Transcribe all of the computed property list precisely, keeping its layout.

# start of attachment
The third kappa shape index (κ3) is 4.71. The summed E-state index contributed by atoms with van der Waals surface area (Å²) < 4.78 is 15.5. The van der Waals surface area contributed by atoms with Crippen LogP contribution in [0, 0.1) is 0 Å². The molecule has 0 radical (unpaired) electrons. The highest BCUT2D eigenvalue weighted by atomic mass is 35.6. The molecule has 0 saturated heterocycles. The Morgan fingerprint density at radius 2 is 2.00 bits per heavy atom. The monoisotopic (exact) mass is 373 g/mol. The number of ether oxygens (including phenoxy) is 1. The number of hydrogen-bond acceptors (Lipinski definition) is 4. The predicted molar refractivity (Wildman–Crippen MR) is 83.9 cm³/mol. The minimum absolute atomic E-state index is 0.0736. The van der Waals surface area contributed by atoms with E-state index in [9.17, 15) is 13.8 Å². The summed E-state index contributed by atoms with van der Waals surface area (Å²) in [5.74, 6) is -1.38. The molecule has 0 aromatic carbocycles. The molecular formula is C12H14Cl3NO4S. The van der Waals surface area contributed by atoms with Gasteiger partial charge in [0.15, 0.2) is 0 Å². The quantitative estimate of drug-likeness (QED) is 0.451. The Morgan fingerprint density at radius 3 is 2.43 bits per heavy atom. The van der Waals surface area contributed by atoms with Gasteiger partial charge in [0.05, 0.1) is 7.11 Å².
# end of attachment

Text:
The third kappa shape index (κ3) is 4.71. The summed E-state index contributed by atoms with van der Waals surface area (Å²) < 4.78 is 15.5. The van der Waals surface area contributed by atoms with Crippen LogP contribution in [0, 0.1) is 0 Å². The molecule has 0 radical (unpaired) electrons. The highest BCUT2D eigenvalue weighted by atomic mass is 35.6. The molecule has 0 saturated heterocycles. The Morgan fingerprint density at radius 2 is 2.00 bits per heavy atom. The monoisotopic (exact) mass is 373 g/mol. The number of ether oxygens (including phenoxy) is 1. The number of hydrogen-bond acceptors (Lipinski definition) is 4. The predicted molar refractivity (Wildman–Crippen MR) is 83.9 cm³/mol. The minimum absolute atomic E-state index is 0.0736. The van der Waals surface area contributed by atoms with E-state index in [9.17, 15) is 13.8 Å². The summed E-state index contributed by atoms with van der Waals surface area (Å²) in [5.74, 6) is -1.38. The molecule has 0 aromatic carbocycles. The molecular formula is C12H14Cl3NO4S. The van der Waals surface area contributed by atoms with Gasteiger partial charge in [0.15, 0.2) is 0 Å². The quantitative estimate of drug-likeness (QED) is 0.451. The Morgan fingerprint density at radius 3 is 2.43 bits per heavy atom. The van der Waals surface area contributed by atoms with Gasteiger partial charge in [0.05, 0.1) is 7.11 Å².